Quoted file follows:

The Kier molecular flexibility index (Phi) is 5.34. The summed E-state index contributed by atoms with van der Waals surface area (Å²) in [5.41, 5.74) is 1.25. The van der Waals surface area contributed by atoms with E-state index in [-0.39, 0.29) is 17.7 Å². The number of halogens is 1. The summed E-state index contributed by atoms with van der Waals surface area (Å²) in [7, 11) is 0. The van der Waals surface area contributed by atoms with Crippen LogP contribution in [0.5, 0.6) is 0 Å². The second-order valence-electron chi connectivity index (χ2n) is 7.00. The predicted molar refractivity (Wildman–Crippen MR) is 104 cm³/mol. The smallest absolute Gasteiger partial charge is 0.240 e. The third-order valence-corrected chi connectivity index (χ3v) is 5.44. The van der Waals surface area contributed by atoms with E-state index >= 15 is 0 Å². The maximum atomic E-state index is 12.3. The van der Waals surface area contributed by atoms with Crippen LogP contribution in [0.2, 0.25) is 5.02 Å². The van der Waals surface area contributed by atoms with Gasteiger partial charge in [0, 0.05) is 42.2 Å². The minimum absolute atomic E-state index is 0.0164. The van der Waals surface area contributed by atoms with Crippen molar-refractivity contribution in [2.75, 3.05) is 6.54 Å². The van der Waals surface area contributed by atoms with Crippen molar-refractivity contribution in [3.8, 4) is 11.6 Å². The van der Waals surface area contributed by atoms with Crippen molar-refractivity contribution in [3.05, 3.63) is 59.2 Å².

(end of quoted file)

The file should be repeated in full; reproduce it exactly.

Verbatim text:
The Kier molecular flexibility index (Phi) is 5.34. The summed E-state index contributed by atoms with van der Waals surface area (Å²) in [5.41, 5.74) is 1.25. The van der Waals surface area contributed by atoms with E-state index in [-0.39, 0.29) is 17.7 Å². The number of halogens is 1. The summed E-state index contributed by atoms with van der Waals surface area (Å²) in [7, 11) is 0. The van der Waals surface area contributed by atoms with Crippen LogP contribution in [0.5, 0.6) is 0 Å². The second-order valence-electron chi connectivity index (χ2n) is 7.00. The predicted molar refractivity (Wildman–Crippen MR) is 104 cm³/mol. The smallest absolute Gasteiger partial charge is 0.240 e. The third-order valence-corrected chi connectivity index (χ3v) is 5.44. The van der Waals surface area contributed by atoms with E-state index >= 15 is 0 Å². The maximum atomic E-state index is 12.3. The van der Waals surface area contributed by atoms with Crippen LogP contribution in [0.2, 0.25) is 5.02 Å². The van der Waals surface area contributed by atoms with Gasteiger partial charge in [0, 0.05) is 42.2 Å². The minimum absolute atomic E-state index is 0.0164. The van der Waals surface area contributed by atoms with Crippen molar-refractivity contribution in [2.75, 3.05) is 6.54 Å². The van der Waals surface area contributed by atoms with Crippen molar-refractivity contribution in [3.8, 4) is 11.6 Å². The van der Waals surface area contributed by atoms with Crippen molar-refractivity contribution in [3.05, 3.63) is 59.2 Å².